Early Years Foundation Stage
The EYFS was revised in September 2020 and was legally effective from 1st September 2021 for all providers of early years education and care.
The Government’s two key aims for the changes to the EYFS;
- To improve outcomes at age five, particularly in early language and literacy
- Reduce workload so that practitioners can spend more time interacting with children in their care.
Children in our Early Years phase follow the Early Years Foundation Stage Curriculum, which consists of seven areas of learning. These are:
Communication and Language
Personal, Social and Emotional Development
Understanding the World
Expressive Arts & Design
Here are the main components of each of the seven areas.
Communication and Language experiences are about:
Listening, attention and Understanding
Personal, Social and Emotional experiences are about:
Physical Development experiences are about:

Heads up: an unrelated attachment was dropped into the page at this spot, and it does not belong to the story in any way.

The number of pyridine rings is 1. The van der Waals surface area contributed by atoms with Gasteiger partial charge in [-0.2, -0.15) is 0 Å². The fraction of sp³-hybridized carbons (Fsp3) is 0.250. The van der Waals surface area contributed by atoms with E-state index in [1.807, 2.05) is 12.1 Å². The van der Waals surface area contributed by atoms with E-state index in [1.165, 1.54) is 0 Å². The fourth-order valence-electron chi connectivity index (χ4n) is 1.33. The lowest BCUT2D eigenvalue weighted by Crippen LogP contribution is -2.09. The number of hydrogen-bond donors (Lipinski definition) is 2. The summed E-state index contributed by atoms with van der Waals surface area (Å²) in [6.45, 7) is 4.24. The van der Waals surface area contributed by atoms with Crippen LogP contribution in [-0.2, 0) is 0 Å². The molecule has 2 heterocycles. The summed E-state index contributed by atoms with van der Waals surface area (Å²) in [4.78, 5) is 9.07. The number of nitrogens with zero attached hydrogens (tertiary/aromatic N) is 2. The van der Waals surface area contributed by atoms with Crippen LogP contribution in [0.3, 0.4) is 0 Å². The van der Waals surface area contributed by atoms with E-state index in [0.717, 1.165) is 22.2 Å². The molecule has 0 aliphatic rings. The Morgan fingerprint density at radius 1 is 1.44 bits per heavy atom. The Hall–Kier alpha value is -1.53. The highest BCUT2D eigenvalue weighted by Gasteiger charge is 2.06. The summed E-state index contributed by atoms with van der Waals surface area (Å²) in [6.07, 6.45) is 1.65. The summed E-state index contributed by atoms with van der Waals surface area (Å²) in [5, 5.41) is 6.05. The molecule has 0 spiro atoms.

Gross Motor Skills
Fine Motor Skills
Literacy experiences are about:
- Word Reading
Mathematics experiences are about:
Understanding the World experiences are about:
Past and Present
People, Cultures and Communities
Expressive Arts & Design experiences are about:
Creating with Materials
Being Imaginative and Expressive
We teach children by ensuring challenging, playful opportunities across both the prime and specific areas of learning. We recognise that all children develop and learn at different rates and so our EYFS curriculum is designed flexibly to meet the needs of all individuals though a balance of adult led and child initiated activities. In planning and guiding children’s activities, all practitioners must reflect on the different ways that children learn and reflect these in their practice. We support individual learning through our skilful interactions and observations.
The Characteristics of Effective Learning underpin our curriculum and pupils learning, through an enabling and well-planned environment we ensure we provide meaningful opportunities for playing and learning, active learning and creating and thinking critically. As children utilise and develop these characteristics they become effective and motivated learners who demonstrate high levels of well-being and involvement.